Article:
1. Delfin, Gail MS, RN, CNS
  2. Sunday, Robert MSN, RN-BC, CNS
  3. Albanese, Madeline MSN, RN

Article Content


To improve documentation for restraint practices, an online clinical documentation tool was developed incorporating Joint Commission regulatory standards of care for patients requiring medical-surgical care restraints.



A comprehensive, systematic online clinical documentation process for restraint use supports quality and patient safety initiatives by measuring nursing practices and patient outcomes. An electronic system that compiles and tracks meaningful information allows the clinical nurse specialist (CNS) to examine and report trends over time and to address practice issues.



After critical appraisal of restraint documentation, a CNS-led Evidence-Based Practice Restraint Committee spearheaded an initiative to integrate paper documentation forms into an electronic record to facilitate efficiency and accuracy of data collection and allow real-time data retrieval for compiling reports.



A step-by-step process is presented describing how critical indicators were identified and how the tool was designed to guide evidence-based practice practice and to reflect best practice in restraint care. The clinical documentation tool was implemented by unit-based CNSs and used by clinical nurses on all nursing care units.



The online format resulted in trends in documentation practices that showed greater than 30% improvement in several areas, including compliance with entries for date- and time-dependent assessments and interventions, patient demographics, nurses' signatures, and reasons for implementing restraints. Other components of documentation reflected dynamic enhancements in legibility, notations for least restrictive alternatives attempted, reassessments of patients in restraints, and family notification of need for restraint use.



This electronic clinical documentation tool provides a comprehensive, structured format for clinical nurses to chronicle restraint use and compliance with safe nursing practices for patients who require restraints. The tool generates analyzable unit-specific and department-level data for CNSs to regularly assess restraint practices and report practice outcomes.


Implications for Practice:

A structured electronic online framework for restraint documentation assists clinical nurses to critically assess and reassess patients, determine a safe and least restrictive environment of care, and consider alternatives to restraints. Online restraint documentation provides opportunities for CNSs to access data, review restraint utilization, provide practice remediation, and formulate education and practice strategies to reduce or eliminate need for restraints.


Section Description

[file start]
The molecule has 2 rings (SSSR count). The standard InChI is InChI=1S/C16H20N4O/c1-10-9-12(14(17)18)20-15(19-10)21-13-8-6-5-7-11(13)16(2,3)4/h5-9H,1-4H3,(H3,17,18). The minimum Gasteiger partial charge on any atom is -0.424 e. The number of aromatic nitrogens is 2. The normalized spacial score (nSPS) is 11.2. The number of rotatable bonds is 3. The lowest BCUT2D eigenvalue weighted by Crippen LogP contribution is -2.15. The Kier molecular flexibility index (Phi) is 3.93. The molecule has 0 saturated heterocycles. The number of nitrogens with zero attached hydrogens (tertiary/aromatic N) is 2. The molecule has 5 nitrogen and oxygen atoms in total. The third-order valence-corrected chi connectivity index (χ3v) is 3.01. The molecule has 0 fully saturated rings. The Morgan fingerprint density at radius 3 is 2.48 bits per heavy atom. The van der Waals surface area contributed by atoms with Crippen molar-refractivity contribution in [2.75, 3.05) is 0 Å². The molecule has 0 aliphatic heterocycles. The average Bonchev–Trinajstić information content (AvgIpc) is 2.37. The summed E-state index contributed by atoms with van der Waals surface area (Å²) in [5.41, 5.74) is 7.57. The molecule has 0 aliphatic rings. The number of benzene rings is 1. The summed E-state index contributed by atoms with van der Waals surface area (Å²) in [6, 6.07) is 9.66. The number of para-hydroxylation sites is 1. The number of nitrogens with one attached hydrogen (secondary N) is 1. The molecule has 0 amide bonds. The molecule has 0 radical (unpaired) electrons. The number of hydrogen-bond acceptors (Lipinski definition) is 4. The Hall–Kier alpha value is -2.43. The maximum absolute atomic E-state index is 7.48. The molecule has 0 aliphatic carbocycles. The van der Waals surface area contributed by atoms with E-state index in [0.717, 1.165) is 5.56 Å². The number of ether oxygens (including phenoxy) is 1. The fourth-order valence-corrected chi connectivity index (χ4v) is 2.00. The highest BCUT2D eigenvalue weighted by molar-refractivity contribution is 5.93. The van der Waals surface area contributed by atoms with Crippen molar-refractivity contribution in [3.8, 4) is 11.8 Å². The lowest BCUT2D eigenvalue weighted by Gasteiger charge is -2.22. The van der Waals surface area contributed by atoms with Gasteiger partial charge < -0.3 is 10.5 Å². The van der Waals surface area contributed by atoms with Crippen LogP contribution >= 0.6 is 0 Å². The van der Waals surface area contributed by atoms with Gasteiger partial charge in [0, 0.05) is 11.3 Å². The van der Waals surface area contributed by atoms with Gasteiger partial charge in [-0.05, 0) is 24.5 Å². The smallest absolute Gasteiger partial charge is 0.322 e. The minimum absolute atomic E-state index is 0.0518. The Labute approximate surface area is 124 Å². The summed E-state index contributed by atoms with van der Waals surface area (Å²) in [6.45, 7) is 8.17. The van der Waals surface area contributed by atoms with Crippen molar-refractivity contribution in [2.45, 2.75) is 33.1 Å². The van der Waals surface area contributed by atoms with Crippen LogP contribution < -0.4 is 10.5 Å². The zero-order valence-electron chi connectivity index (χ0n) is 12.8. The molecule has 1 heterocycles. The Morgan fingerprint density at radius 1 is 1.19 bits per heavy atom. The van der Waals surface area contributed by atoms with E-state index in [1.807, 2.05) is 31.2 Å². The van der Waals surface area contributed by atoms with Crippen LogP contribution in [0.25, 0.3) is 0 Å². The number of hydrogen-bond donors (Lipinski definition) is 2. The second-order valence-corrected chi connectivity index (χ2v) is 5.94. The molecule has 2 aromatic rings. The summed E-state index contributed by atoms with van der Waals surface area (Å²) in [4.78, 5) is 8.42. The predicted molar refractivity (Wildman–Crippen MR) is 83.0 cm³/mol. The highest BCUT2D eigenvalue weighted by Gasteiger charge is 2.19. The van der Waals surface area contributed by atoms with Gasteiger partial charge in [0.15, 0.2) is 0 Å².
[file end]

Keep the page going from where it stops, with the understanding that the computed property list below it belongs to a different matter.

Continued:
The 2009 NACNS National Conference will be held in St Louis, Missouri, on March 5 to 7. More than 350 clinical nurse specialists (CNSs), graduate faculty, nurse administrators, nurse researchers, and graduate students are registered. This year's theme, "Clinical Nurse Specialists: Vision, Value, Voice," demonstrates the essential leadership skills of the CNS as well as the CNS role in implementing evidence-based practice.


Seventy abstracts were selected for either podium or poster presentations. Again, this year, there is a CNS student poster session. The abstracts addressed CNS practice in 3 practice domains (spheres of influence), emphasizing patient safety and quality care outcomes, leadership, evidence-based practice, and new ways to shape CNS practice. Topics include CNS work activities incorporated into 3 spheres of influence-patients, nursing practice, organization/system-including the development of clinical inquiry skills among staff nurses, use of simulation technology, strategies to maintain clinical excellence, CNS practice in end-of-life care decisions, and many new and thoughtful ideas to support CNS education, practice, and research. Collectively, the abstracts represent the breadth, depth, and richness of the CNSs' contribution to the well-being of individuals, families, communities, as well as to the advancement of the nursing profession.


The conference abstracts were published here to facilitate sharing this emerging new knowledge with those who were unable to attend the conference. As you read each abstract, appreciate the intellectual talent and clinical scholarship of your CNS colleagues who are advancing the practice of nursing and contributing to the health of society through improved outcomes for patients and healthcare organizations. We encourage you to contact individual presenters to network, collaborate, consult, or share your thoughts and ideas on the conference topics. Watch out for next year's call for abstracts and consider submitting for presentation at NACNS' next annual conference in Portland, Oregon, on March 4 to 6, 2010.